Chapter 2: Estimation of Near-surface Shear-wave Velocity and Quality Factor by Inversion of High-frequency Rayleigh Waves
Published:January 01, 2010
Jianghai Xia, Richard D. Miller, 2010. "Estimation of Near-surface Shear-wave Velocity and Quality Factor by Inversion of High-frequency Rayleigh Waves", Advances in Near-surface Seismology and Ground-penetrating Radar, Richard D. Miller, John H. Bradford, Klaus Holliger
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Near-surface shear-wave (S-wave) velocities and quality factors are key parameters for a wide range of geotechnical, environmental, and hydrocarbon-exploration research and applications. High-frequency Rayleigh-wave data acquired with a multichannel recording system have been used to determine near-surface S-wave velocities since the early 1980s. Multichannel analysis of surface waves —MASW — is a noninvasive, nondestructive, and cost-effective acoustic approach to estimating near-surface S-wave velocity. Inversion of high-frequency surface waves has been achieved by the geophysics research group at Kansas Geological Survey during the past 15 years, using surface-wave inversion algorithms of both a layered-earth model (commonly used in the MASW method) and a continuously layered-earth model (Gibson half-space). Comparison of the MASW results with direct borehole measurements reveals that the differences between the two are approximately 15% or less and have a random distribution. Studies show that simultaneous inversion of higher modes and the fundamental mode increases model resolution and investigation depth. Another important seismic property—quality factor (Q)—can be estimated with the MASW method by inverting attenuation coefficients of Rayleigh waves. A practical algorithm uses the trade-off between model resolution and covariance to assess an inverted model. Real-world examples demonstrate the applicability of inverting high-frequency Rayleigh waves as part of routine MASW applications.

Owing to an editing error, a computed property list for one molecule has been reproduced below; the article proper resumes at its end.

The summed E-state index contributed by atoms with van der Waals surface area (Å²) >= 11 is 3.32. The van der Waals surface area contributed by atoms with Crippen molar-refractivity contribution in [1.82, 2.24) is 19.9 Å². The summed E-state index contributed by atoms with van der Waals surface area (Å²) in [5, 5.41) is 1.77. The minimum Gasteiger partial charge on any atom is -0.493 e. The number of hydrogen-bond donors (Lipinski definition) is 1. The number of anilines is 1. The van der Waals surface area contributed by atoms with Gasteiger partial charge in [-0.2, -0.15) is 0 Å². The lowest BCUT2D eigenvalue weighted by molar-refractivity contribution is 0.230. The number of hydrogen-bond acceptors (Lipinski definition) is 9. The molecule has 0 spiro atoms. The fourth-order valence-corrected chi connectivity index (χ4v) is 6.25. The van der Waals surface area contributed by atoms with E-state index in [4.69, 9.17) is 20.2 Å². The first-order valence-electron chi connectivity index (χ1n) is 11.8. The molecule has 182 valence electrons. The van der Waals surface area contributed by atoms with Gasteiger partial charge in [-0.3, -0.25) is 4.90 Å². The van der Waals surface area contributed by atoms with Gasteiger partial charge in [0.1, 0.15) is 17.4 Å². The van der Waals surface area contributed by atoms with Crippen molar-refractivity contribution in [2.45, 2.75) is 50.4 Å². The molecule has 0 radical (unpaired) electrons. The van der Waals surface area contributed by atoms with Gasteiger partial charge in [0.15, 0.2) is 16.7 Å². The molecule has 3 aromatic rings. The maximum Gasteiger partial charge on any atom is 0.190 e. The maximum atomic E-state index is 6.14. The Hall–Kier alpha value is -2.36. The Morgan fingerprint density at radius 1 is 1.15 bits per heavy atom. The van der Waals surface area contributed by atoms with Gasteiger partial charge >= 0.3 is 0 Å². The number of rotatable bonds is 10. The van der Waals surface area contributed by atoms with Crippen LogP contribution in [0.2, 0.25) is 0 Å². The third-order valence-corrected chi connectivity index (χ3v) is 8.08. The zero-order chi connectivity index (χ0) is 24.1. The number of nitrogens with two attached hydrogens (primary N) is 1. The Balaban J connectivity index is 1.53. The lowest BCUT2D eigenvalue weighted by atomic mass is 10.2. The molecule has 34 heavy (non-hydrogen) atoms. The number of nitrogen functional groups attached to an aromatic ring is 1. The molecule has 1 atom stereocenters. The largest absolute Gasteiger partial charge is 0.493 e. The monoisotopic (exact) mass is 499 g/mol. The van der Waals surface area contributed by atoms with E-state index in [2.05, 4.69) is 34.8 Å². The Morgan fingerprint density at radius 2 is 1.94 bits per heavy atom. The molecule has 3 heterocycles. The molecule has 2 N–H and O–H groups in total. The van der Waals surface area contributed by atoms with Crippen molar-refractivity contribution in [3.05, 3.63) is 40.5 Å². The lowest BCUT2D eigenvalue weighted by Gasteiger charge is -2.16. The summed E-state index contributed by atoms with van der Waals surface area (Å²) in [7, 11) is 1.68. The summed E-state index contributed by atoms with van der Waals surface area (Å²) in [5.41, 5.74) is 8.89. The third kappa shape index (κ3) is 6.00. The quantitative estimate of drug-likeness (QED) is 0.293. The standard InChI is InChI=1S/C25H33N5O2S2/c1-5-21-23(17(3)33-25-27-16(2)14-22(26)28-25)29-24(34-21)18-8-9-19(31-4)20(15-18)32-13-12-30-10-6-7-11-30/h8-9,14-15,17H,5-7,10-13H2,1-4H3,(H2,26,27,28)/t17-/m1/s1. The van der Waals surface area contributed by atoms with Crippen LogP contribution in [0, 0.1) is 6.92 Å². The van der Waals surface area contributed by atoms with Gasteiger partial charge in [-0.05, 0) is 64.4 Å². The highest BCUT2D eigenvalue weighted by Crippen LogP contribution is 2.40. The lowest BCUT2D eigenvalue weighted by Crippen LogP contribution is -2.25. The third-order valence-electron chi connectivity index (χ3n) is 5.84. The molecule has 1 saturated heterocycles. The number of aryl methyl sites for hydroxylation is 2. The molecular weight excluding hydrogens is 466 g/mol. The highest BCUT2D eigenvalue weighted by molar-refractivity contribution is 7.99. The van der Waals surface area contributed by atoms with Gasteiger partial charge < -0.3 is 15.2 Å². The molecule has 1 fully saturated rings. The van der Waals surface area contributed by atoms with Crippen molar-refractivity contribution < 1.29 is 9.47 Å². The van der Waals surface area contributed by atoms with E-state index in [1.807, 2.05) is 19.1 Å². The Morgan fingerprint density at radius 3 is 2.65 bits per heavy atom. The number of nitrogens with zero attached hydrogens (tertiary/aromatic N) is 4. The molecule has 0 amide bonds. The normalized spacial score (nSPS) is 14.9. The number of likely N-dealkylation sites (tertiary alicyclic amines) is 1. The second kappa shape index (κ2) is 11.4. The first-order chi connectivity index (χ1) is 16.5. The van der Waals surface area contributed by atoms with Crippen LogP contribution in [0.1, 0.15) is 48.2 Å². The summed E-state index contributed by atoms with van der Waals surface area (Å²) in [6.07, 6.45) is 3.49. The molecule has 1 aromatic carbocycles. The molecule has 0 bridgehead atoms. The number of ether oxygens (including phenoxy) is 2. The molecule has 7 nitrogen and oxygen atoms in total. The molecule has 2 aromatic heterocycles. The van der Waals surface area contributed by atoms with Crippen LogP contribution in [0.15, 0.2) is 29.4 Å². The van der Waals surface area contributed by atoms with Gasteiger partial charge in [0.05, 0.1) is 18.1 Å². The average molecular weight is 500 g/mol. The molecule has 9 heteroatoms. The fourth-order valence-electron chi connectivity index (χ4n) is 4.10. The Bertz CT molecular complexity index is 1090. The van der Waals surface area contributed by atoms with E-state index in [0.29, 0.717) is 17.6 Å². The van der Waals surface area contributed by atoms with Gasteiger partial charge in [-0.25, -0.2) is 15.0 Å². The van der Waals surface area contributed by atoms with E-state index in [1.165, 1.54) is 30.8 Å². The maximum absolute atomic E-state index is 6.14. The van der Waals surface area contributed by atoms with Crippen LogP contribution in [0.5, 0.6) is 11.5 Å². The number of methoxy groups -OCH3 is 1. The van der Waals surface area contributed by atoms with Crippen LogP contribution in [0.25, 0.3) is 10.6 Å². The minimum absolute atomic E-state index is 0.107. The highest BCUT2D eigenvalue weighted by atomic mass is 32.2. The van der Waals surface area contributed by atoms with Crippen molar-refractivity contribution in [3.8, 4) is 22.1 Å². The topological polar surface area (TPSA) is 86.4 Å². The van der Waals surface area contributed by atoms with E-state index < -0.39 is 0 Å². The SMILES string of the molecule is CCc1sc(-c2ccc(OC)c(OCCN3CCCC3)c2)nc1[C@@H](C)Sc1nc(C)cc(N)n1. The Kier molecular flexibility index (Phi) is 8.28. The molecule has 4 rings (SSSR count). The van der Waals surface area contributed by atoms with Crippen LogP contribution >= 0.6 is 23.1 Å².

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Advances in Near-surface Seismology and Ground-penetrating Radar
Near-surface seismology and ground-penetrating radar (GPR) have enjoyed success and increasing popularity among a wide range of geophysicists, engineers, and hydrologists since their emergence in the latter half of the twentieth century. With the common ground shared by near-surface seismology and GPR, their significant upside potential, and rapid developments in the methods, a book bringing together the most current trends in research and applications of both is fitting and timely. Conceptually, near-surface seismology and GPR are remarkably similar, and they share a range of attributes and compatibilities that provides opportunities to integrate processing and interpretation workflows, which makes them a perfect pair to share pages in a book.
With growth in numbers and professional emphasis have come sections, focus groups, and even professional societies specifically promoting near-surface geophysics. The emergence of near-surface geophysics groups, beginning in the late 1990s and extending into the early twenty-first century, has fueled a diversity of opportunities for professional collaborations. A range of workshops and shared publications has been the fruit of collaborative efforts. The near-surface community continues to extend and develop methods and approaches necessary to satisfy increasing demands in some of the socioeconomically pertinent disciplines such as civil and environmental engineering and hydrology. This book represents the first formal cooperative effort undertaken by the near-surface communities of the Society of Exploration Geophysicists, the American Geophysical Union, and the Environmental and Engineering Geophysical Society.